Location: Rio Arriba County, New Mexico

Video: https://www.youtube.com/watch?v=NgN7Nl_GjpI
Photo: tripadvisor.com
Photo: tripadvisor.com
2 Huyen Le

Navajo Lake

The reservoir known as Navajo Lake is situated in northwest New Mexico, in the southwestern United States, in the counties of San Juan and Rio Arriba. The reservoir extends into southern Colorado's Archuleta County in some places. The lake is a component of the Colorado River Storage Project, which administers the upper San Juan River and stores and releases water that is utilized for agriculture locally or eventually flows into the Colorado River in Utah.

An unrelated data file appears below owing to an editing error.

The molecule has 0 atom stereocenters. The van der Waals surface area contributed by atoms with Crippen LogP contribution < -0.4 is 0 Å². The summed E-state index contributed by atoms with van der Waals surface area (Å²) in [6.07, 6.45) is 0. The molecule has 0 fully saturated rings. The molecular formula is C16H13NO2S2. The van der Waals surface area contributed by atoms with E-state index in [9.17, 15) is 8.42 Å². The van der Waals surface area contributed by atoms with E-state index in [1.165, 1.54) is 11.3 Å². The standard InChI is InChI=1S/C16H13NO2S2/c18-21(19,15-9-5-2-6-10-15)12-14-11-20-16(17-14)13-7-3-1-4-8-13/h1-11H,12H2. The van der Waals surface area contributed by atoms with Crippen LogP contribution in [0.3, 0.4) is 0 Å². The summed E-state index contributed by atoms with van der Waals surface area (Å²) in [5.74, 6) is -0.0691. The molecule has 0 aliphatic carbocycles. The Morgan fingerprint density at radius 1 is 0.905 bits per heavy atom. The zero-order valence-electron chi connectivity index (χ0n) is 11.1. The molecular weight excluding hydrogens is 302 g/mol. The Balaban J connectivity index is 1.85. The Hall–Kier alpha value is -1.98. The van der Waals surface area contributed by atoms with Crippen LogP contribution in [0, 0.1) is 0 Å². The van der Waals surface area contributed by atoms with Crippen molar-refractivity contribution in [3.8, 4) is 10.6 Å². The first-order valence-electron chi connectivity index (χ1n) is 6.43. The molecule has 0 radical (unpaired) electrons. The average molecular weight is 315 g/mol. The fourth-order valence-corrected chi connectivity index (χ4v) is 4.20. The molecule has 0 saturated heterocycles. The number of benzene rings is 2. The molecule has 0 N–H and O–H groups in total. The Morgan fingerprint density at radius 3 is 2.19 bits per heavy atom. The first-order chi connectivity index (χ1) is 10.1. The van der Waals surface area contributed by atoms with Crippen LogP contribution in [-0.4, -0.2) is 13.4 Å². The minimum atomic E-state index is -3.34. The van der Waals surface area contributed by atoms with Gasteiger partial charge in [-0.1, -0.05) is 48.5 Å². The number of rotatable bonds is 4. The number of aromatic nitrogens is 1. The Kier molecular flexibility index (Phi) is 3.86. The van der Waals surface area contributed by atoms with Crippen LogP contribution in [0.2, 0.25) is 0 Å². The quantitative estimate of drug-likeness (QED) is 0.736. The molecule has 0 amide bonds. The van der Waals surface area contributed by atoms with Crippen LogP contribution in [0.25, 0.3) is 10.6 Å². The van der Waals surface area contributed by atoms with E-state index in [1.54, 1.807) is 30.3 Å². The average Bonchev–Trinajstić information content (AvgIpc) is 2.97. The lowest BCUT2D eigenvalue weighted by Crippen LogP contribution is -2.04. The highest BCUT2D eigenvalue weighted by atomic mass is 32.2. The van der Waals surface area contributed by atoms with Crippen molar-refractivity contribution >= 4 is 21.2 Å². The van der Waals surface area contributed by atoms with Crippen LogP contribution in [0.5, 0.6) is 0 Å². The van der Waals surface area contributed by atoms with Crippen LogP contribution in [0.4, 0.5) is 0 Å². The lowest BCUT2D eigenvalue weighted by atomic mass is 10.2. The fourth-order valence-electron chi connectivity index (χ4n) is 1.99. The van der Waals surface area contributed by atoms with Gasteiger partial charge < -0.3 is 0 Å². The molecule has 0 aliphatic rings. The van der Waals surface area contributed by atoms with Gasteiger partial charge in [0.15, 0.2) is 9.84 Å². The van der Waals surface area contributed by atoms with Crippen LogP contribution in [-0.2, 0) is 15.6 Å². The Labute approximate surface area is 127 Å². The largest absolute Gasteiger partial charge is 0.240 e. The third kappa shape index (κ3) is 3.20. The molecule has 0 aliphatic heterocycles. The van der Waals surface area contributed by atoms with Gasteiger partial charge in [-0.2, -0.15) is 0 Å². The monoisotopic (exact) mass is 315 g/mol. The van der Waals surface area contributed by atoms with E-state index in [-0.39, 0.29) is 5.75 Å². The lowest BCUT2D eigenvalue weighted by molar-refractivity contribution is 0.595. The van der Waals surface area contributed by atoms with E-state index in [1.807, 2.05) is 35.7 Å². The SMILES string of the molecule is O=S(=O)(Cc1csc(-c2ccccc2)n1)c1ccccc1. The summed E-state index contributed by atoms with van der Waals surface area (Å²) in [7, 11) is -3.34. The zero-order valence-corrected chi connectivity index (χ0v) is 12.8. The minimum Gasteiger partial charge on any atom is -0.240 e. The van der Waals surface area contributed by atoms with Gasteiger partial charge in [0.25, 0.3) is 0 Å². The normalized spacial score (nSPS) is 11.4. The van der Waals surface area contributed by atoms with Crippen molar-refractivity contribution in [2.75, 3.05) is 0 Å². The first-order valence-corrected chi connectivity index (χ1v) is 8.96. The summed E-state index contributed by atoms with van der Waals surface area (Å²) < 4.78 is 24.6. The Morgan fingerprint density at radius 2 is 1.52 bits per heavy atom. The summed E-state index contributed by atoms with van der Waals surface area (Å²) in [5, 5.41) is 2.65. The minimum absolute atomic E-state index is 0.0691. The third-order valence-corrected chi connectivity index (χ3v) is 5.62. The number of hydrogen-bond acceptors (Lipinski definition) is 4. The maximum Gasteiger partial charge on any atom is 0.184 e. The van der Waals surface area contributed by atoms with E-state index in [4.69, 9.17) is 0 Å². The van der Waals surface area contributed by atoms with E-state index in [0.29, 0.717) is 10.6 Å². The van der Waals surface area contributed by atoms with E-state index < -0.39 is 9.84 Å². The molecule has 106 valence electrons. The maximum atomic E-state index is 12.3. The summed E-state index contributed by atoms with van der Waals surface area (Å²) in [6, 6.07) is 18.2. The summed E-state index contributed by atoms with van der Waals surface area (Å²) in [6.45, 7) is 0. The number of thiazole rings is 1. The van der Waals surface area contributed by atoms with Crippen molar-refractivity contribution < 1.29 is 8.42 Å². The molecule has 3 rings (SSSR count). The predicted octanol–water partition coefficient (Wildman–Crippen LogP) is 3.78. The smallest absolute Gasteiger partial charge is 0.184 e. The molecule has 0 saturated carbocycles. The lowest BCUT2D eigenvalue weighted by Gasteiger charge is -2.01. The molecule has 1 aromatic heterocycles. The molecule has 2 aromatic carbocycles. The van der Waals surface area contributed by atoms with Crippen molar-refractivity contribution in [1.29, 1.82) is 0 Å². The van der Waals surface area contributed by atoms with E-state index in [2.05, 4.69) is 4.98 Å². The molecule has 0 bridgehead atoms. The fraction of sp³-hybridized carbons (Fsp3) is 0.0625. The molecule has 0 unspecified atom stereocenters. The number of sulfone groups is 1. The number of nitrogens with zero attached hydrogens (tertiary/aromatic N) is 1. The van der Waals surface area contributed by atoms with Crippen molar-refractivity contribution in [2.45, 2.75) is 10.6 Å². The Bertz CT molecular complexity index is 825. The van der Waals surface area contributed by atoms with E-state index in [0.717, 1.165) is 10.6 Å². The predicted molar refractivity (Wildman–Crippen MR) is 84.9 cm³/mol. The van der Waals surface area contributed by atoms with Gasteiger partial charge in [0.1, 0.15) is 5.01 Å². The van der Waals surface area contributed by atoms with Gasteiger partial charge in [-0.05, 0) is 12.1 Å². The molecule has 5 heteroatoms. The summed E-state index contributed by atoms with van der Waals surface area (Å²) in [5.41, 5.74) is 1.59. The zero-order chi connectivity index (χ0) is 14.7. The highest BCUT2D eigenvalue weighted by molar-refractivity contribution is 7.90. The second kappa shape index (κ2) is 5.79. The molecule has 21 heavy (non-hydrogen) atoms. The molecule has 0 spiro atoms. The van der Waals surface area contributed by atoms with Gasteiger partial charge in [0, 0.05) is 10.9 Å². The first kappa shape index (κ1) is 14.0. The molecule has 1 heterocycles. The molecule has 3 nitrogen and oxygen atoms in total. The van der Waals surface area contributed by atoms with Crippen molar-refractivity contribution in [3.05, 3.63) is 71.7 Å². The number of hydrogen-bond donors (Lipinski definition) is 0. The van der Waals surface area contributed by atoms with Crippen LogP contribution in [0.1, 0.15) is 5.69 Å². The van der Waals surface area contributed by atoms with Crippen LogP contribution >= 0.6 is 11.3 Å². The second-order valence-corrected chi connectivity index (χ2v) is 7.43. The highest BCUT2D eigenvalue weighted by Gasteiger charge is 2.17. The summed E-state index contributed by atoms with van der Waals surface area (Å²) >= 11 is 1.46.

Navajo Lake State Park is located on the lake's southern shorelines. The state park features two marinas, two boat ramps, and 200 camping and picnic areas. Boaters of all stripes, including powered boaters, canoers, kayakers, water skiers, and sailors, adore Navajo Lake. The San Juan River offers a campground, day-use spaces, and a tranquil route along the river. It is a premier fly-fishing location. Fishing and boating are two of the most popular activities at Navajo Lake. For smallmouth bass, northern pike, and black crappie, it is actually among the greatest locations in New Mexico. This lake is one of the best lakes in New Mexico.


Location: San Juan & Rio Arriba Counties, New Mexico

Photo: emnrd.nm.gov
Photo: emnrd.nm.gov
Photo: navajomarina.com
Photo: navajomarina.com
3 Huyen Le

Caballo Lake